He fumbled twice again this season, but he recovered both. That was a decrease from four with the Steelers in 2021, two of which he lost. In each of the prior four seasons, he’d lost exactly two fumbles. He didn’t lose one this year.

McCloud was fantastic for the 49ers this season and seemed to perpetually be one block away from taking a kick or punt to the house. He consistently pulled out NBA-like ankle-breakers and put San Francisco in solid field position, finishing second in punt return yardage (356 yards) and 10th in kick return yardage (599 yards).

Pro Football Focus ranks him as the third-best punt returner in the NFL this season, whatever that means. The point is, if you watch him return, you’ll know he consistently slips multiple defenders and is dangerous on just about every opportunity he gets.

George Odum 

Leading the league in special teams tackles with 21. The next-closest player has 17. Demetrius Flannigan-Fowles is tied for fourth with 15. He’s the ninth-highest ranked special teams player by Pro Football Focus.

T.Y. McGill, Hassan Ridgeway

These aren’t the most exciting names on the list, but without Arik Armstead and Javon Kinlaw for most of the season, the 49ers needed serious help on the interior.

It was one of the very few positions where depth was a legitimate concern following the preseason. But the veteran Ridgeway, who spent three years each with the Colts and Eagles, was a crucial part of the defensive line.

He, and T.Y. McGill, a Vikings practice squadder who performed well against the 49ers in the preseason, were key cogs in that unit. They plugged gaps in the run game and offered valuable, solid snaps at a position where the 49ers were desperate for support.

The 49ers are sixth in ESPN’s run stop win rate metric, at 32 percent as a team, and those two were a key part of it. It’s a shame Ridgeway’s pectoral injury ended his season early.

Kerry Hyder Jr.

The last time Hyder was a 49er, he had a resurgent, 8.5-sack season with his old defensive line coach Kris Kocurek and was the team’s sack leader. But it was part of that cursed 2020 season in which the 49ers were historically injured.

He parlayed that into what was effectively a one-year, $3.65 million deal with the Seattle Seahawks.

While Hyder had just 1.5 sacks last season and 1.0 this year, he’s been a key part of the interior, and has created the inside push that has led to sacks and turnovers on a handful of occasions, which don’t show up on the stat sheet.

Perhaps as important is his role in the locker room. You always hear about how important it is to have savvy vets in the locker room and Hyder has been evidence of that.

His locker is next to Trent Williams, and when you enter that locker room, depending on the day, you’ll frequently see Hyder breaking down film or discussing the nuance of pass rushing with Williams. After games, Hyder, Williams and Nick Bosa have a meeting of the minds. They sit together by Williams and Hyder’s lockers and discuss the intricacies of the game, breaking down individual plays, what went wrong or right and why.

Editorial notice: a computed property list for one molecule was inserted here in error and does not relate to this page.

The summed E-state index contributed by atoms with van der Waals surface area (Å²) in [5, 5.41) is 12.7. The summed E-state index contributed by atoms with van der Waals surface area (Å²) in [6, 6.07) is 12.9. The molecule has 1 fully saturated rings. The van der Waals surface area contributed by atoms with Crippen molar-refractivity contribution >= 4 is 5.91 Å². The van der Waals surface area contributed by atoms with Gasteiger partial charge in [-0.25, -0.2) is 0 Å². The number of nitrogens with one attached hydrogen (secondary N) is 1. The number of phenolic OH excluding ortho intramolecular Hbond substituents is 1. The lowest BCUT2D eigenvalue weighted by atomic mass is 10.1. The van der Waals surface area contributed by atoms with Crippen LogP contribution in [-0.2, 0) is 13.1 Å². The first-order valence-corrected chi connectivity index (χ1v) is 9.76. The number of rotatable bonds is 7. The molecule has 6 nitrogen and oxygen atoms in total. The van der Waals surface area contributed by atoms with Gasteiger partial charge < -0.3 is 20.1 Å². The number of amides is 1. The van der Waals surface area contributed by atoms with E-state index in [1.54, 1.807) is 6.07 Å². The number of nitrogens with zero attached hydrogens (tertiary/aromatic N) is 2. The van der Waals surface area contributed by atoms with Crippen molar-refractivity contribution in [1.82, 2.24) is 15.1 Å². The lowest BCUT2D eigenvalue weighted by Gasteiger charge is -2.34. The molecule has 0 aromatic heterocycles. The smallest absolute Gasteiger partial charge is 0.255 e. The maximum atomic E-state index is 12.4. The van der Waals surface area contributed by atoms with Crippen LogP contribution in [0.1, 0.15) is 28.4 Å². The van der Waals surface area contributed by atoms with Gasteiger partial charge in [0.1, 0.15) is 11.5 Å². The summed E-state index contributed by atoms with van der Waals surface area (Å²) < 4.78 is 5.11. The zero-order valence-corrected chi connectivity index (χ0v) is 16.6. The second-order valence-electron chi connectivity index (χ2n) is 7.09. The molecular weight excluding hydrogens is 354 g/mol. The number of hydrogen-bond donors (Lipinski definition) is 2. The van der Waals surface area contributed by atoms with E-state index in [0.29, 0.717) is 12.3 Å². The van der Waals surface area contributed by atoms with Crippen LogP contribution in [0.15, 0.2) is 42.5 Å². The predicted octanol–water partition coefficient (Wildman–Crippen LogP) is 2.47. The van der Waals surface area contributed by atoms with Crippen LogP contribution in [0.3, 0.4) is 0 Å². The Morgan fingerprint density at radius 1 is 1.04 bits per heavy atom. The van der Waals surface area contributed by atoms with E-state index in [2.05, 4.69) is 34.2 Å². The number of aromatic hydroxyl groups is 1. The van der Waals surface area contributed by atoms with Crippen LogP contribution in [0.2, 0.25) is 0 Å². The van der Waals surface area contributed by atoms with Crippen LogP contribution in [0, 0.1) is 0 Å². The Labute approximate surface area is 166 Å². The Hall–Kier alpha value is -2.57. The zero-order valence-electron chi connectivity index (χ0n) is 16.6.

Drake Jackson told KNBR that he’s leaned on Hyder for mentorship more than any other player this season. He said he has anxiety, and it flared up the transition to the NFL. He’s leaned on Hyder over the course of the season for advice that’s helped him calm himself and build professional habits.

Jake Brendel

To lose a potential Hall of Famer in Alex Mack, a seven-time Pro Bowler, and find an impressive, above-average center in Jake Brendel, is impressive work.

The 49ers gave the keys to the offensive line to a 30-year-old who had a cumulative 250 offensive snaps in his career, betting that the UCLA product’s athleticism and intelligence would translate.

It has. He and Aaron Banks, who are locker mates, and sit across from Trent Williams, consistently chat about their craft.

Brendel was named a Pro Bowl reserve in his first season as a starter after being a total question mark, and overcoming some exchange-related issues early on. His impact should not be understated.

Tashaun Gipson Sr.

Gipson was a former Pro Bowl safety. But the life of a safety in the NFL is absolutely brutal. Ask Jaquiski Tartt, who went from (under-appreciated) hero in the Divisional Round win over the Packers (saving an Aaron Jones touchdown that ended up with a blocked field goal) to goat, when he dropped a sure interception.

The former Pro Bowler hasn’t dropped much. He has a team-high five interceptions, the most since his 6 INTs in his 2014 Pro Bowl season with the Browns.

His experience, and general level of patience in coverage, has made up for some of Talanoa Hufanga’s hyper-aggression. It also allowed the 49ers to move Jimmie Ward to nickel, where Ward has been outstanding.

Gipson was an off-the-street pickup, and with veteran, big-name safeties, the expectations are often low. For him to provide starter value at age 32 on a minimum deal is an astounding value for the 49ers.